S&P downgrades Irish banking system again


THE ANGLO Irish Bank directors’ loans affair has prompted credit ratings agency Standard&Poor’s (S&P) to downgrade the Irish banking system for the second time in four months.

SP yesterday dropped Irish banks from its second-ranked group of countries to its third, citing in particular the “reputational fallout from the events at Anglo Irish Bank” and “weakened investor confidence in the framework of bank regulation”. It said the risks to the Irish banking system had increased in recent months as a result.

The ratings agency previously lowered Ireland’s Banking Industry Country Risk Assessment (Bicra) from group one, the highest rated group, to group two in December, citing the weak property market and deteriorating economic outlook.

However, yesterday it decided to downgrade Ireland to group three following the Anglo scandal, in which former chairman Seán FitzPatrick concealed loans of up to €122 million by transferring them temporarily off the books.

Other countries with banking systems in S&P’s group three include Portugal, Austria and Japan.

The agency said a further downgrading would “most likely be driven by significantly weaker long-term prospects for the Irish economy and could pressure our ratings on the individual Irish banks”.

Countries with banking systems in group four include Greece, Israel, the Czech Republic, Slovakia and Slovenia.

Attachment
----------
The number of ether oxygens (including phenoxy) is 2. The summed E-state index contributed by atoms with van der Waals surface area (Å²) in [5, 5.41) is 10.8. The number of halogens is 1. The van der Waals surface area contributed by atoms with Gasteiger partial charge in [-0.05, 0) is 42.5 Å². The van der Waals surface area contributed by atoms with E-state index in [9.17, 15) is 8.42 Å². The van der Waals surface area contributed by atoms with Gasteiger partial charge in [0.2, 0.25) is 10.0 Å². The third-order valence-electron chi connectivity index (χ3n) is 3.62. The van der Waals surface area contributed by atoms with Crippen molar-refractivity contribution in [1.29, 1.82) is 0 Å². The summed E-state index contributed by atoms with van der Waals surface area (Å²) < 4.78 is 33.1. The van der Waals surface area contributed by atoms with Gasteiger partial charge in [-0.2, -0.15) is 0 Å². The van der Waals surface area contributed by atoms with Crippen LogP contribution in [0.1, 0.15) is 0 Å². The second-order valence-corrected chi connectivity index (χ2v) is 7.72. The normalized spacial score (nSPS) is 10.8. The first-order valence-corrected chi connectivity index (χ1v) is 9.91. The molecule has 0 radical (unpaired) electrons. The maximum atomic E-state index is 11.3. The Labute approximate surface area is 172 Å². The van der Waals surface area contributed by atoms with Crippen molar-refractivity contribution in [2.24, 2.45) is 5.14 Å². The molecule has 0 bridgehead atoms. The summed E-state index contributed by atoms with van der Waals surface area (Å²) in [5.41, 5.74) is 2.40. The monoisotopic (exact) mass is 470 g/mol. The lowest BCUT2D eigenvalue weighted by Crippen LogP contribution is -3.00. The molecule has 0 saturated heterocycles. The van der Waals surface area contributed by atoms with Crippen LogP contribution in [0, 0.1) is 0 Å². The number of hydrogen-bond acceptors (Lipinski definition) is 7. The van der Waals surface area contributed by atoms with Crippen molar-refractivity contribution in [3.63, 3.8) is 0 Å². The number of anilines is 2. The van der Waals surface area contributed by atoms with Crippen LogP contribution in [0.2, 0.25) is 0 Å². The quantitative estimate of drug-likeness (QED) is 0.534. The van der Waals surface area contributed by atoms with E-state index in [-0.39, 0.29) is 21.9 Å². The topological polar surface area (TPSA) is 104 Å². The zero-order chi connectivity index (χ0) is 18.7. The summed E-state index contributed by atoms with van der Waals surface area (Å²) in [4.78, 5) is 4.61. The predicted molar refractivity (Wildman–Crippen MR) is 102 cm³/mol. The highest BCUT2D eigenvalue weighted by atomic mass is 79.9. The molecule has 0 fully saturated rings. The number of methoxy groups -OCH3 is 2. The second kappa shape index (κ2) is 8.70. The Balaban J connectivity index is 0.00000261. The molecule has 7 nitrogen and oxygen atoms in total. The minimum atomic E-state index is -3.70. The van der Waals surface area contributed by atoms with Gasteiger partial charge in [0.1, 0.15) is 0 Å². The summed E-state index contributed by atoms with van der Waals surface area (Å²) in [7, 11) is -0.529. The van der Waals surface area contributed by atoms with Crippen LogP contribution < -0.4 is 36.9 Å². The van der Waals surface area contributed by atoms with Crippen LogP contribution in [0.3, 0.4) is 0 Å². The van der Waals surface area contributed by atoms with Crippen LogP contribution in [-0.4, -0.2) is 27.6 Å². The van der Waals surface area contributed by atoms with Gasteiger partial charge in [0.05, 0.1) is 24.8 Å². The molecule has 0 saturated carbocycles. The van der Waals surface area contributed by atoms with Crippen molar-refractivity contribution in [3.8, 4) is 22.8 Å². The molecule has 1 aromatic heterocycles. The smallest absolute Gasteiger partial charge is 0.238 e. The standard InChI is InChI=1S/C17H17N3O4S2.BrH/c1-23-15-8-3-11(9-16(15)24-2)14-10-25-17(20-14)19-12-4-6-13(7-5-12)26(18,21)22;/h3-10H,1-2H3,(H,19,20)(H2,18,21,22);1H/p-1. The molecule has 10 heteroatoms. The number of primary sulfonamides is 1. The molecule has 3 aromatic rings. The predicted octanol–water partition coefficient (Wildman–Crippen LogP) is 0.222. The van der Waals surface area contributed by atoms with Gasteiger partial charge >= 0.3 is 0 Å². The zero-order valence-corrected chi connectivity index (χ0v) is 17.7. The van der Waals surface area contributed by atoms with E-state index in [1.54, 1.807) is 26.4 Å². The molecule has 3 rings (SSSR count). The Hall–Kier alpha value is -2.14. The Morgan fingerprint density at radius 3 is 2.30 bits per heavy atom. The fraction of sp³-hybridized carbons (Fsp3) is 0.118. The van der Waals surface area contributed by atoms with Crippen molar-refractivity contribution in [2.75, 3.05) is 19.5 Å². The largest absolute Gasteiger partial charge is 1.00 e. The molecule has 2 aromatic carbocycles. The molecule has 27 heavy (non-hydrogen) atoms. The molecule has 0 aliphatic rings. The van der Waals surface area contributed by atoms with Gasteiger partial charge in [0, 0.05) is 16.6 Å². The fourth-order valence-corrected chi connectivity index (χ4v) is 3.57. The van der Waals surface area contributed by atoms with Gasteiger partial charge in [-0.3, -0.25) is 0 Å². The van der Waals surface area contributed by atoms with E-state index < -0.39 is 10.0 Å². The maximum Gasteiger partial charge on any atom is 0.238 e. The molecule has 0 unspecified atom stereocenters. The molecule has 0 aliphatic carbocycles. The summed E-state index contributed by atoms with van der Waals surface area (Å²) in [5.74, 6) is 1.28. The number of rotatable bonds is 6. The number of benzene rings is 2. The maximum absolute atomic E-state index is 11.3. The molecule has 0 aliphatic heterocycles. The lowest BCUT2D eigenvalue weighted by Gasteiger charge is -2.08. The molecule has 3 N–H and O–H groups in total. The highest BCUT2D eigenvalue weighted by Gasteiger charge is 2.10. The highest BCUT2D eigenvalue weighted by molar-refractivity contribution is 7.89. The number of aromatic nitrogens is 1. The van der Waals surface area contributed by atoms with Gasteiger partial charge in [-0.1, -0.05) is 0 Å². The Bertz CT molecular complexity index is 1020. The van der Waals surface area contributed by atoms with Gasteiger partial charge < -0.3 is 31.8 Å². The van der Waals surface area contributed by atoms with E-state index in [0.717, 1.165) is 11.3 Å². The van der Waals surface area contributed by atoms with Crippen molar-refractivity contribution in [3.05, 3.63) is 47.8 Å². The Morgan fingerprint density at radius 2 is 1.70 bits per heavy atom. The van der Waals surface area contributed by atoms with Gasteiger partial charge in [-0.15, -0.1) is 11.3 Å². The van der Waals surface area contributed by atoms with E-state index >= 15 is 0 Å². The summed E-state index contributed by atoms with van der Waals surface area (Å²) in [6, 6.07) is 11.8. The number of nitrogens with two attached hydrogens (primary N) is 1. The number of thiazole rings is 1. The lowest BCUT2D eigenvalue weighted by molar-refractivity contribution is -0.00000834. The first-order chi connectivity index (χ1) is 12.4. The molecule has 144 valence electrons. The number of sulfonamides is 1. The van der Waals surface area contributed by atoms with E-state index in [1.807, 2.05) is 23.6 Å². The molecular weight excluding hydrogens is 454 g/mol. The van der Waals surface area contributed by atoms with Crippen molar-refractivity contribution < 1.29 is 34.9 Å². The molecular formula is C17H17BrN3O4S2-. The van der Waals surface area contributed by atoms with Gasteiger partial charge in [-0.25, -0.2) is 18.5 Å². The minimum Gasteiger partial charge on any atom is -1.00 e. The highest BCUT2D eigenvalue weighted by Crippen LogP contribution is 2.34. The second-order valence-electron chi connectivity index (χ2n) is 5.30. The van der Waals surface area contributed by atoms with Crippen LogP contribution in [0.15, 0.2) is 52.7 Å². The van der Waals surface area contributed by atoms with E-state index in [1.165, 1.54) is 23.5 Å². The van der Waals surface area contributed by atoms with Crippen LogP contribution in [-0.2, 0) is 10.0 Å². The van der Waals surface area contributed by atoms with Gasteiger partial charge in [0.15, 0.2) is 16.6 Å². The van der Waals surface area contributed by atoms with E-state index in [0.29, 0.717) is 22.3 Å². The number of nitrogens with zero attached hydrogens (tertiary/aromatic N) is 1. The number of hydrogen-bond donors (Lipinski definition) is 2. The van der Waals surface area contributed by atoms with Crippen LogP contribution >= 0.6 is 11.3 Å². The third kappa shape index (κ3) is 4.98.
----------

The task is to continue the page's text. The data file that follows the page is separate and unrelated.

“In our opinion, the reputation of Irish banking with the public and the investor community has suffered in recent months,” said S&P analysts. “Overall, we consider that the regulator has shown some reluctance to intervene, particularly in Anglo’s case.”

The analysts said they considered the dominant market positions of AIB and Bank of Ireland to be “maintained and perhaps even strengthened” despite reduced public confidence in the banking sector.

“We expect some competitors, particularly those that are foreign owned, will likely reduce their lending over the coming year and that AIB and Bank of Ireland could grasp this opportunity by refocusing their lending capacity from their overseas to their domestic franchises.”

However, SP concluded that all Irish banks faced “major near-term challenges” from the economic downturn, which will lead to higher percentages of bad loans and low or even negative net lending. Public and Government expectations of the banks “leave only modest flexibility to materially reduce headcount if . . . needed”, it added.

The ratings agency said it considered Government plans to create a new central banking commission with increased powers a “positive development”, but that it would take time to take effect.

It is a year since Anglo’s share price plunged as a result of rumours that commercial depositors and institutional investors were making largescale withdrawals. On St Patrick’s Day 2008, its share price fell 15 per cent, leading to an investigation into “unusual trading patterns” by the Financial Regulator.